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It’s becoming clear that Los Alamos High School is showing its age. Things are looking worn out and run down. Plus, with conditions such as freezing hallways and inefficient use of space, resuscitating a building built in the 1950s and 1960s appears to be necessary.
Los Alamos Public Schools asked the community to pass a $40 million bond in January 2009 to breathe new life into several LAPS buildings, including the high school. The bond was passed and work is progressing on plans for the high school.
Herb McLean, construction administrator, said schematic plans have been submitted to the Public Schools Facilities Authority (PSFA) for approval this week. He said they should get a response from the state agency in a couple of weeks.
The PSFA, McLean said, is in charge of making sure schools that are built meet the organization’s standards for adequacy.
It’s a three-step process, he added. It begins with the education specifications for the schematic design. Then there is the schematic design phase. The final step is creating construction documents.
The district is currently in the schematic design phase. The schematic design phase was presented to the school board by fbt architects. LAPS hired fbt architects during the work session held last week at Mountain Elementary School.
The schematics showed that the A,B,C and D wings will be demolished. In their place, a three-level building will be constructed. The first level, McLean said, will have a commons area with a kitchen and a black box theater, which will also serve as a location for dance classes. Connected to the kitchen, he said, will be a Pro Student Culinary classroom. Past the culinary classroom will be a sewing classroom.
The second level will be designed as the main level. The administrative offices, counseling area, student activities offices and the nurse’s office will be located on this level.
The lobby on the main level will be connected to the Instructional Media Center. The lobby will be two stories high and will feature a bridge. On one floor, there will be classrooms for math instruction.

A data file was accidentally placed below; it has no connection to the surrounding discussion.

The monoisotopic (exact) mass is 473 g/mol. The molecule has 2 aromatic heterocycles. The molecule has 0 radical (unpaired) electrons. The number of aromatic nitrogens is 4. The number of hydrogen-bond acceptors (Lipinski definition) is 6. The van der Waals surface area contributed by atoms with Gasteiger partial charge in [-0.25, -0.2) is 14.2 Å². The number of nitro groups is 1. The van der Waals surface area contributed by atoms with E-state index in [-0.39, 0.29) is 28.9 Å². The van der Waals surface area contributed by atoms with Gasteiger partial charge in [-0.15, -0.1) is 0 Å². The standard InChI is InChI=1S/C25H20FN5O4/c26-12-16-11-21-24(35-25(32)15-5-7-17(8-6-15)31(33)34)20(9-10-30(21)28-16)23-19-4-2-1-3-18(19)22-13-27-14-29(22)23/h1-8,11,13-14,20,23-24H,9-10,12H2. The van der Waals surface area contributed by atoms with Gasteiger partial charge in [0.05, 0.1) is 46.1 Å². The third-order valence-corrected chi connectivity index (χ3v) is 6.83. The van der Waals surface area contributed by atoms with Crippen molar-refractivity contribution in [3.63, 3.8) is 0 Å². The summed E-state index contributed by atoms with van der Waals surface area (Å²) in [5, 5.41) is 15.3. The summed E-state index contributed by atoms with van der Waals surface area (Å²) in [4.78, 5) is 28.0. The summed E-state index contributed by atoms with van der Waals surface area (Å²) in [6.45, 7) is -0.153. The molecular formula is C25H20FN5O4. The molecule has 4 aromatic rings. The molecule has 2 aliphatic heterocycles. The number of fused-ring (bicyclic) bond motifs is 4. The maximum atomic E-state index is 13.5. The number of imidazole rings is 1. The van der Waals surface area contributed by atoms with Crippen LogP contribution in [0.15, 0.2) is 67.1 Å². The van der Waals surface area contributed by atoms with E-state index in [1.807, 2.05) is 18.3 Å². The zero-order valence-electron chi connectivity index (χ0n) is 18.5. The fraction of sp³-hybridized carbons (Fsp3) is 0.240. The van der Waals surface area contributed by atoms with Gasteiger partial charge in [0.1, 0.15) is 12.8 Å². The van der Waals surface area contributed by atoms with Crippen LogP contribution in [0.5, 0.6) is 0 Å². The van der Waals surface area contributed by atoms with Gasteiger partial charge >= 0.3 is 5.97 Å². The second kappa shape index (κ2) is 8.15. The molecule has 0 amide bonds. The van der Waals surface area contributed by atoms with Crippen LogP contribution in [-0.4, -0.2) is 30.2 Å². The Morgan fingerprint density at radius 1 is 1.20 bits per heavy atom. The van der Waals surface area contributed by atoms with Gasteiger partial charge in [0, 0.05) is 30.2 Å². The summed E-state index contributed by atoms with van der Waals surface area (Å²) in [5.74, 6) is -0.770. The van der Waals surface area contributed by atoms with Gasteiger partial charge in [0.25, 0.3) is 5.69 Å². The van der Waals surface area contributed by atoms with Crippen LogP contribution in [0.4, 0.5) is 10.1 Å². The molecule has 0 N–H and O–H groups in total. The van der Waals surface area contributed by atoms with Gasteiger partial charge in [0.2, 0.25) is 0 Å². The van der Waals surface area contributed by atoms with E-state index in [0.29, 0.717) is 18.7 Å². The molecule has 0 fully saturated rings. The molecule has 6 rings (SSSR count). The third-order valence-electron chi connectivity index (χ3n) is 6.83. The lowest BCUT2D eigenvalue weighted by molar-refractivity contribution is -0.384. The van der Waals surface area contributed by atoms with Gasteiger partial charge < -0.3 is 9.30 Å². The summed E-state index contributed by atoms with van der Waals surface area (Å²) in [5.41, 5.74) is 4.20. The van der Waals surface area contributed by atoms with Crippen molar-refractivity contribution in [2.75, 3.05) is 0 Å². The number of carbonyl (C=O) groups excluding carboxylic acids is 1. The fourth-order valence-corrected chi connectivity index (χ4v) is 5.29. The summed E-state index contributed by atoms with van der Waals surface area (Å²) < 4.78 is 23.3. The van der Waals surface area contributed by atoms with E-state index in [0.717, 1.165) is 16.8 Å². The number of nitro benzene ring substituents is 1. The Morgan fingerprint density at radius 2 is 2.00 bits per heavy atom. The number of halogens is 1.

The third floor will be designated for social science classrooms.
Additionally, McLean said the south end of A wing will be designated for foreign language classes and a foreign language lab.
The design also provides some repair work to the outside on the Instructional Media Center, as well as some refurbishing in the interior of the school library.
The schematics call for a major remodel of the old cafeteria, as well. The design has the Naval Junior Reserve Officer Training Corps relocated from the Pueblo Complex to the former cafeteria. The remodel will also have two new classrooms that will be used while the wings are being demolished, in addition to a book depository.
Finally, two more science labs, one for physics and the other for special education science, will be added in E wing.
The creation of this schematic design began in September 2009 with an education specification process, which the state requires.
McLean said parents, teachers, staff members and community members looked at the whole campus and determined an education model, or a departmental model. Then, the committee started describing what the campus would look like in order to achieve that model.
“This whole process is really allowing us to enhance the departmental education model at the high school,” McLean said.
He added the community seems to agree that the schematics are a step in the right direction.
“I believe the school community thinks they are going to get a good product and all of them are very positive with what is going to happen,” McLean said.
After meeting with the PSFA several times, he has gotten a similar impression from the state agency, he said.
Superintendent Gene Schmidt also seems to be pleased with the plans. “The (current) building is old and has served its purpose and it is time to move on to a more modern building,” he said.
Schmidt explained that showing the community plans for a remodeled and newly constructed high school proves that education is important.
In the new school, Schmidt said, people are “going to find the learning environment much improved because it’s brighter, warmer, physically attractive and (will) generate more school pride.”
He added that the flexible use of the classrooms will create new learning dynamics. “I think the new building creates new teaching opportunities that will be exciting,” Schmidt said.
While replacing a building that has a long history in Los Alamos is a “huge paradigm shift in how we have housed and educated our children,” Schmidt said it is still “an exciting time.”
When the project is completed — which is expected to be in October 2011 — the long- term reward will be worth the effort, he said.
The community will be able to view the design and give their input at
6 p.m. April 22 at the high school.